July 10, 2020 by Greg Meckbach
More than a dozen Canadian property & casualty insurers, including the largest in the nation, are named in a new proposed class-action lawsuit over business interruption coverage during the COVID-19 pandemic.
The notice of action was filed July 6 with the Ontario Superior Court of Justice by law firms Koskie Minsky LLP and Merchant Law Group. The court is being asked to certify the claim as a class action and to declare the 22 named defendants in breach of the terms of their business interruption policies.
Allegations against the defendants have not been proven in court. Canadian Underwriter reached out to several insurers listed in the statement of claim; many did not respond because the issue is before the courts.
Among the the many examples of policy language at issue, one particular phrase is contained in coverage offered by Novex [owned by market leader Intact Financial Corp.] for losses while access to the client’s premises is “prohibited by order of civil authority, but only when such order is given as a direct result of direct physical loss or direct physical damage to neighbouring premises by a peril insured against under this policy.”
This coverage is said to have been provided by Novex to Harmony Dance Studios Ltd., one of the eight representative plaintiffs named in the notice. It is unclear whether Harmony Dance is claiming a specific neighbouring property sustained direct physical loss during COVID-19; and if so, what the named peril was.
“We are aware of the application for authorization for a class action lawsuit filed against a number of insurers, including Intact,” a spokesperson for Intact told Canadian Underwriter Friday. “As this is potentially in litigation, we cannot provide further details at this time. We continue to provide support and relief to our customers wherever we can.”
That said, Intact officials have commented broadly to capital markets on the firm’s exposure to business interruption claims generally. For about 99.5% of Intact’s commercial property clients, their policies would not cover a closure due to COVID-19 because those policies require direct physical loss to trigger business interruption coverage, Intact CEO Charles Brindamour said during a “virtual fireside chat” with Mike Phillips, equity research analyst for property and casualty insurance at investment banking firm Morgan Stanley. In making these remarks, Brindamour was not commenting at the time on any particular coverage dispute before the courts.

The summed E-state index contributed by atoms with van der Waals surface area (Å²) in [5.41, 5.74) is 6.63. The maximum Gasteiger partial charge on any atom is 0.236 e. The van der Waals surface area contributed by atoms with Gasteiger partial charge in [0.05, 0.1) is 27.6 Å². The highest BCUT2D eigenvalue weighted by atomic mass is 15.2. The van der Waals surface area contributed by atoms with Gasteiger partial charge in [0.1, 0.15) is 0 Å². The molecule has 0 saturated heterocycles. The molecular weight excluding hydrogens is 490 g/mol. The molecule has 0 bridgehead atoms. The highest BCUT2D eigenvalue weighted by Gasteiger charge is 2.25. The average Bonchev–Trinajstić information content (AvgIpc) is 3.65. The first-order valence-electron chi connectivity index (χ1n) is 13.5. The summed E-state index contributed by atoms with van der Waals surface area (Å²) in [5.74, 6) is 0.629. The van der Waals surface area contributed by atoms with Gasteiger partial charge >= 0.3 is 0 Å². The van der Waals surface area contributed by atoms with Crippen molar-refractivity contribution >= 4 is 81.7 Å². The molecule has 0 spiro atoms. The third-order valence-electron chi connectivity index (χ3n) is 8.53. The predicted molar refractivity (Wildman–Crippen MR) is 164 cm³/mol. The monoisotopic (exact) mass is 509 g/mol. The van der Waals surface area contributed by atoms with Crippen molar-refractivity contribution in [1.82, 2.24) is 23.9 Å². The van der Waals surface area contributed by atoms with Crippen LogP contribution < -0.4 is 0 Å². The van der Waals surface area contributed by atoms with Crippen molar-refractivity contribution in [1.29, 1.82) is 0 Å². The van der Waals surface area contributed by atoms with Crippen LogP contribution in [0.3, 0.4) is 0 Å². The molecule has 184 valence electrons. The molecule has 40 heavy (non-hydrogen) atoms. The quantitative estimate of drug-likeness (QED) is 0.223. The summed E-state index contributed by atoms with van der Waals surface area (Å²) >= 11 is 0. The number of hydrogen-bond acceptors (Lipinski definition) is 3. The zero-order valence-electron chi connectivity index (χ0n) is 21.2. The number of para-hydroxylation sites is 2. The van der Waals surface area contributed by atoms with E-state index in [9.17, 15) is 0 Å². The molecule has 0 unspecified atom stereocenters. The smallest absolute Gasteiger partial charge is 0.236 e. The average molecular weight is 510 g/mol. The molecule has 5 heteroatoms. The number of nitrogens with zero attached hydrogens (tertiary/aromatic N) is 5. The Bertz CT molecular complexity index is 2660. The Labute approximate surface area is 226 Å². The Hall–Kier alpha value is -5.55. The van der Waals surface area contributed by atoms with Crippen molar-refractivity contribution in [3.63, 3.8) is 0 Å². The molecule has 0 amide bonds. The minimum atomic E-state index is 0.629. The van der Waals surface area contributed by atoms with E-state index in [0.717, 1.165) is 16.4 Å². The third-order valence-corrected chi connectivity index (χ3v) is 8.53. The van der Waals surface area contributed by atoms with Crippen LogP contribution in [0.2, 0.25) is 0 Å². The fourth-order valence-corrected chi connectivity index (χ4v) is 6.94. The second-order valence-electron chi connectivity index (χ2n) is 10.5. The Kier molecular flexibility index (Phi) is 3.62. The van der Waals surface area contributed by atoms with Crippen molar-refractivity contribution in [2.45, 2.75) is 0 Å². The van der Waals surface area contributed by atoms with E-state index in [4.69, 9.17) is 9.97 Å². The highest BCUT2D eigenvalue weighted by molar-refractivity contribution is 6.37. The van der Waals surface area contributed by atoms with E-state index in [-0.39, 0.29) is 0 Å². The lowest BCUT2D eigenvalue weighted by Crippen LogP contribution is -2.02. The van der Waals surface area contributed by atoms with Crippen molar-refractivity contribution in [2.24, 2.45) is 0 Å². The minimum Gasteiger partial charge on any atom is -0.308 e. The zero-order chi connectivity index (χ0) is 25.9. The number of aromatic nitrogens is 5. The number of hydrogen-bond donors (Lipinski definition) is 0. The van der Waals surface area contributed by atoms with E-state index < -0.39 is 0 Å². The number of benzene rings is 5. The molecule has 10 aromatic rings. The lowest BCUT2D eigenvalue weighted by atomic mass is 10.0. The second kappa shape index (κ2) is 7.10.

The plaintiffs in the class action against the 22 defendants aim to sue on behalf of all persons and corporations in Canada who had contracts for business interruption insurance who suffered losses either as a consequence of COVID-19 or as a result of decisions regarding COVID-19.
The true total is less than 22 because in several cases both the insurance company and its corporate parent are named. For example, the lawsuit references both Novex and Intact, as well as both Federated and Northbridge.
Shortly after the World Health Organization declared COVID-19 a pandemic Mar. 11, several Canadian provinces enacted emergency legislation mandating closures. In Ontario for example only workplaces deemed “essential” by the government could remain open.
In Ontario, the emergency order meant the representative plaintiffs were forced to close or significantly reduce the operations of their businesses.
The notice of action, which Koskie Minsky provided to Canadian Underwriter, goes into specific policy language for six of the representative plaintiffs. Some of those policies suggest that damage or loss to property from an insured peril is required to trigger coverage.
For example, Northbridge Financial-owned Federated Insurance is said to have written a policy for representative plaintiff Scotian Isle Baked Goods Inc.
The policy provides loss of business income, loss of rental value and incurred necessary extra expense if access to the location is denied, prevented or interfered with due to damage to other property nearby caused directly by an “insured peril”; or at other property located within one kilometre.
When contacted Friday, Northbridge declined to comment to Canadian Underwriter.
Guelph, Ont.-based The Co-operators is a named defendant, though none of the representative plaintiffs were listed as being insured by The Co-operators.
A Co-operators spokesperson told Canadian Underwriter Friday the company cannot comment because the case is before the courts.
In the Co-operators example, the policy language at issue is for loss of income due to the “complete or partial interruption of the business operations of the Insured at the ‘Premises’ specified in the ‘Certificate of Insurance’ as a result of a notifiable contagious or infectious human disease, as declared by a “Public Health Official” that must be reported and which occurs on the ‘Premises’ or within a radius of 25 kilometres of the ‘Premises’ specified in the ‘Certificate of Insurance.’”
Feature image via iStock.com/Maridav